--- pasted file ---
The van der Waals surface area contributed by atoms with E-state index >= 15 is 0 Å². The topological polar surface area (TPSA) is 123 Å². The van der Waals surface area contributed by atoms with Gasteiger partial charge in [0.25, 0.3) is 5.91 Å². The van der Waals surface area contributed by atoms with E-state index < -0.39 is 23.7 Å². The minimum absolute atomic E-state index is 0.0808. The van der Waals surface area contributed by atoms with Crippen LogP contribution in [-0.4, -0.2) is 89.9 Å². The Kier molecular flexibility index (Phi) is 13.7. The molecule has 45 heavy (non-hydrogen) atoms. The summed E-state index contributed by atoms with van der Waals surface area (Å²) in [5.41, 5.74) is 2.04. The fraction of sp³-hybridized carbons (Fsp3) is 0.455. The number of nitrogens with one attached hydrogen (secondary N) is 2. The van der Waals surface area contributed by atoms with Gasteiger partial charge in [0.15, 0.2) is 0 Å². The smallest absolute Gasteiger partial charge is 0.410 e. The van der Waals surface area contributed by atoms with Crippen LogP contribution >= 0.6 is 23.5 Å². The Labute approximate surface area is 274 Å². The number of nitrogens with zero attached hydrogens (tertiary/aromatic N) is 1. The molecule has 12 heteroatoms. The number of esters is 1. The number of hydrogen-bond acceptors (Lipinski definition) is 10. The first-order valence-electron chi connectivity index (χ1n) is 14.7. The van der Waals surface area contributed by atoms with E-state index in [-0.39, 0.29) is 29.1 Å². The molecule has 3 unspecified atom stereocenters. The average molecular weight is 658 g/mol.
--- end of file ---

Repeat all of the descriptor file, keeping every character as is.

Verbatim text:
The van der Waals surface area contributed by atoms with E-state index >= 15 is 0 Å². The topological polar surface area (TPSA) is 123 Å². The van der Waals surface area contributed by atoms with Gasteiger partial charge in [0.25, 0.3) is 5.91 Å². The van der Waals surface area contributed by atoms with E-state index < -0.39 is 23.7 Å². The minimum absolute atomic E-state index is 0.0808. The van der Waals surface area contributed by atoms with Crippen LogP contribution in [-0.4, -0.2) is 89.9 Å². The Kier molecular flexibility index (Phi) is 13.7. The molecule has 45 heavy (non-hydrogen) atoms. The summed E-state index contributed by atoms with van der Waals surface area (Å²) in [5.41, 5.74) is 2.04. The fraction of sp³-hybridized carbons (Fsp3) is 0.455. The number of nitrogens with one attached hydrogen (secondary N) is 2. The van der Waals surface area contributed by atoms with Gasteiger partial charge in [0.15, 0.2) is 0 Å². The smallest absolute Gasteiger partial charge is 0.410 e. The van der Waals surface area contributed by atoms with Crippen LogP contribution >= 0.6 is 23.5 Å². The Labute approximate surface area is 274 Å². The number of nitrogens with zero attached hydrogens (tertiary/aromatic N) is 1. The molecule has 12 heteroatoms. The number of esters is 1. The number of hydrogen-bond acceptors (Lipinski definition) is 10. The first-order valence-electron chi connectivity index (χ1n) is 14.7. The van der Waals surface area contributed by atoms with E-state index in [-0.39, 0.29) is 29.1 Å². The molecule has 3 unspecified atom stereocenters. The average molecular weight is 658 g/mol.